Moreover, there seems to be an obvious relationship between the negation and the eclipse of the meaning and the destruction of the historical dimension of the social corpus. Modern liberals encourage "narcissism"; they live in the perpetual now. In liberal society, the individual is unable to put himself in perspective, because putting himself in perspective requires a clear and a collectively perceived consciousness of common heritage and common adherence. As Regis Debray remarks, "In the capacity of isolated subjects men can never become the subjects of action and acquire the capability of making history" (Critique de la raison politique, op. cit. p. 207). In liberal societies, the suppression of the sense of meaning and identity embedded in national values leads to the dissolution of social cohesion as well as to the dissolution of group consciousness. This dissolution, in turn, culminates in the end of history.
Being the most typical representative of the ideology of equalitarianism, modern liberalism, in both its libertarian and socialist variants, appears to be the main factor in this dissolution of the ideal of nationhood. When the concept of society, from the sociological standpoint, suggests a system of simple 'horizontal interactions,' then this notion inevitably excludes social form. As a manifestation of solidarity, society can only be conceived in terms of shared identity—that is, in terms of historical values and cultural traditions (cf. Edgar Morin: "The communal myth gives society its national cohesion.")
By contrast, liberalism undoes nations and systematically destroys their sense of history, tradition, loyalty and value. Instead of helping man to elevate himself to the sphere of the superhuman, it divorces him from all 'grand projects' by declaring these projects 'dangerous' from the point of view of equality. No wonder, therefore, that the management of man's individual well-being becomes his sole preoccupation. In the attempt to free man from all constraints, liberalism brings man under the yoke of other constraints which now downgrade him to the lowest level. Liberalism does not defend liberty; it destroys the independence of the individual. By eroding historical memories, liberalism extricates man from history. It proposes to ensure his means of existence, but robs him of his reason to live and deprives him of the possibility of having a destiny.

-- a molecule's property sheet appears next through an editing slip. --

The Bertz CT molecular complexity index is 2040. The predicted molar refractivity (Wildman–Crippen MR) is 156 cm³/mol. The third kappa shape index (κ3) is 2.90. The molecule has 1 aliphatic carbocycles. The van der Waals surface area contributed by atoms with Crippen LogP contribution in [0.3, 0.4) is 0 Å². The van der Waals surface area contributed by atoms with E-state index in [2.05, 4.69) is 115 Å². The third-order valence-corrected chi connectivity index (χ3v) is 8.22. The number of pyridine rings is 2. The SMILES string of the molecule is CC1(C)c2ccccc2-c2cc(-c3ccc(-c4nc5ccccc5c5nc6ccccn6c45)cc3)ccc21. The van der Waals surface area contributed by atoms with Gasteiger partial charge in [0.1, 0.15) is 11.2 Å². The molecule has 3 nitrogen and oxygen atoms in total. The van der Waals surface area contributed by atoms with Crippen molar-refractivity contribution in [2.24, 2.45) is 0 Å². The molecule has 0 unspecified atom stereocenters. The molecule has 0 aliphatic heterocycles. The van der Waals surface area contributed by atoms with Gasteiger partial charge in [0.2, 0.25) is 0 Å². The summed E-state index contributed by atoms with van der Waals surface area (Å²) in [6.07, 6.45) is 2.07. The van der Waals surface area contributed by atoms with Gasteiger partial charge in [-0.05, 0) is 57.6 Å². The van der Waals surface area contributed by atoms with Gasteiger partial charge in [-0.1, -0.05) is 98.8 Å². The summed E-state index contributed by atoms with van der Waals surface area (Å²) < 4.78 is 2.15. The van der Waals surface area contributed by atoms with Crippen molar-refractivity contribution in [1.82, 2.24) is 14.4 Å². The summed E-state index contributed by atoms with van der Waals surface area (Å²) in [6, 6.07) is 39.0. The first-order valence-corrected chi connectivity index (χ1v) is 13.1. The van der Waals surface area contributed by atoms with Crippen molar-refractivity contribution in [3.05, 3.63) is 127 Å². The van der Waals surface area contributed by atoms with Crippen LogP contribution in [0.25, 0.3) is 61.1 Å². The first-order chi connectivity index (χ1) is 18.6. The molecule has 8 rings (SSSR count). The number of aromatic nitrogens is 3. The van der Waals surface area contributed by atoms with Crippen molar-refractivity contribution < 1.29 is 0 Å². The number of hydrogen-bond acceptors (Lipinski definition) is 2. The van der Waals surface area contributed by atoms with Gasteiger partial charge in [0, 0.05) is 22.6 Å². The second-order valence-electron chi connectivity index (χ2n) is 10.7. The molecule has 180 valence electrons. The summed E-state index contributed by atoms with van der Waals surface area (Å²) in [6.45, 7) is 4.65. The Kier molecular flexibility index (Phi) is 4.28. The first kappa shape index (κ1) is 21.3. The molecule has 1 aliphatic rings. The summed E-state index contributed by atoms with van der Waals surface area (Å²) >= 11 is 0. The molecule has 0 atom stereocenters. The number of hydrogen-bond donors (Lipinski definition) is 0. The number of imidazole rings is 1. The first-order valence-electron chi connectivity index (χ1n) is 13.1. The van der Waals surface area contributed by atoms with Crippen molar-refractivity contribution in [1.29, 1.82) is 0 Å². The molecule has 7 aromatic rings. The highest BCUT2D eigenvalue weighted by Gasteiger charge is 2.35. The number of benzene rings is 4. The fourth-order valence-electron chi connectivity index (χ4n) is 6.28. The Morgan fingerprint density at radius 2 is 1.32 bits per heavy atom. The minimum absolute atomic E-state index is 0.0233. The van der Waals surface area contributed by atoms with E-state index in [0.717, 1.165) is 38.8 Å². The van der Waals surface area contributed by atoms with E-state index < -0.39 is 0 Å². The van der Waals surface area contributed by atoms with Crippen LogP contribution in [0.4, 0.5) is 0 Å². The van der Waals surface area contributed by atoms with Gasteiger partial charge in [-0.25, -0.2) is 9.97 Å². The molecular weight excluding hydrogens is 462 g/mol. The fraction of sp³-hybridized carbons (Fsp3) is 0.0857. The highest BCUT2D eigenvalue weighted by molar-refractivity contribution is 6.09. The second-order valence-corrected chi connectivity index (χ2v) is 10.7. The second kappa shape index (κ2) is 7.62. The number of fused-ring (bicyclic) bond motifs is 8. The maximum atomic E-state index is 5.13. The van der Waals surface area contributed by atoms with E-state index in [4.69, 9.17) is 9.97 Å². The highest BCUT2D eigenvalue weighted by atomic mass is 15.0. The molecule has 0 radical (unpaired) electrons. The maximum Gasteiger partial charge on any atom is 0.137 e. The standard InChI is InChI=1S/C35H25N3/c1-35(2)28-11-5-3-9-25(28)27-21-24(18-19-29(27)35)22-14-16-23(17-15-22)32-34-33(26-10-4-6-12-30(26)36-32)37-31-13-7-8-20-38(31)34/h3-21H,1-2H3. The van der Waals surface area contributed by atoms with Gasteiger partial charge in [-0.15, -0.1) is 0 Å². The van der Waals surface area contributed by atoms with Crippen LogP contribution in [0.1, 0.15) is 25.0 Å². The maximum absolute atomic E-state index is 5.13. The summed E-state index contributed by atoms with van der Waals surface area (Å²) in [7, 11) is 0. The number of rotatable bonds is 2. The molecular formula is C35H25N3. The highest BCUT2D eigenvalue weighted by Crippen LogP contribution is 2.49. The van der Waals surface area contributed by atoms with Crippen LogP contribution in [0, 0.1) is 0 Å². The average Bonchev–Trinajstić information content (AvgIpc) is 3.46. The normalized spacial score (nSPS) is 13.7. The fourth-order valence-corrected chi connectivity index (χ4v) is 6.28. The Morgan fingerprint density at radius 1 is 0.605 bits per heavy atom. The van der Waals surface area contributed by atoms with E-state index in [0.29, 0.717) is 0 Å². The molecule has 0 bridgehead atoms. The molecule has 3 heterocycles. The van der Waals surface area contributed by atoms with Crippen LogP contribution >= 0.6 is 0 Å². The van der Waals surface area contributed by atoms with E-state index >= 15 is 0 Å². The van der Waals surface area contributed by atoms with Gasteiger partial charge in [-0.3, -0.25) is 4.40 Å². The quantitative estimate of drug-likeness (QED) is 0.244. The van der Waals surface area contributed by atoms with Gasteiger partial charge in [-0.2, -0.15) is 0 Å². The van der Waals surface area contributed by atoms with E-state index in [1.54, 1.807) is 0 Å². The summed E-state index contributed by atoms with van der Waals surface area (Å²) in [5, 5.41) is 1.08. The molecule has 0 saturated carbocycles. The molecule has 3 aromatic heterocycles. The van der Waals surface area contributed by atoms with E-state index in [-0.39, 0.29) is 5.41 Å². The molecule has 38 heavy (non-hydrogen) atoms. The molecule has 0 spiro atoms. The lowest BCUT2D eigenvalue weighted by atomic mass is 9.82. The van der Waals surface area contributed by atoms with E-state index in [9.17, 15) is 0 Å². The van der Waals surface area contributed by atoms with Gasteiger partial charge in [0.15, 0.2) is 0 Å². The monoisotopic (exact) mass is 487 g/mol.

There are two ways of conceiving of man and society. The fundamental value may be placed on the individual, and when this is done the whole of mankind is conceived as the sum total of all individuals—a vast faceless proletariat—instead of as a rich fabric of diverse nations, cultures and races. It is this conception that is inherent in liberal and socialist thought. The other view, which appears to be more compatible with man's evolutionary and socio-biological character, is when the individual is seen as enjoying a specific biological and cultural legacy—a notion which recognizes the importance of kinship and nationhood. In the first instance, mankind, as a sum total of individuals, appears to be "contained" in each individual human being; that is, one becomes first a "human being," and only then, as by accident, a member of a specific culture or a people. In the second instance, mankind comprises a complex phylogenetic and historic network, whereby the freedom of the individual is guaranteed by the protection of family by his nation, which provide him with a sense of identity and with a meaningful orientation to the entire world population. It is by virtue of their organic adherence to the society of which they are a part that men build their humanity.
As exponents of the first concept we encounter Descartes, the Encyclopaedists, and the emphasis on "rights"; nationality and society emanate from the individual, by elective choice, and are revokable at any time. As proponents of the second concept we find J.G. Herder and G.W. Leibniz, who stress the reality of cultures and ethnicity. Nationality and society are rooted in biological, cultural and historical heritage.
The difference between these two concepts becomes particularly obvious when one compares how they visualize history and the structure of the real. Nationalists are proponents of holism. Nationalists see the individual as a kinsman, sustained by the people and community, which nurtures and protects him, and with which he is proud to identify. The individual's actions represent an act of participation in the life of his people, and freedom of action is very real because, sharing in the values of his associates, the individual will seldom seek to threaten the basic values of the community with which he identifies. Societies which lack this basic sense of national unity are inherently prone to suffer from repeated situations wherein the opposing values of its egotistical members conflict with each other.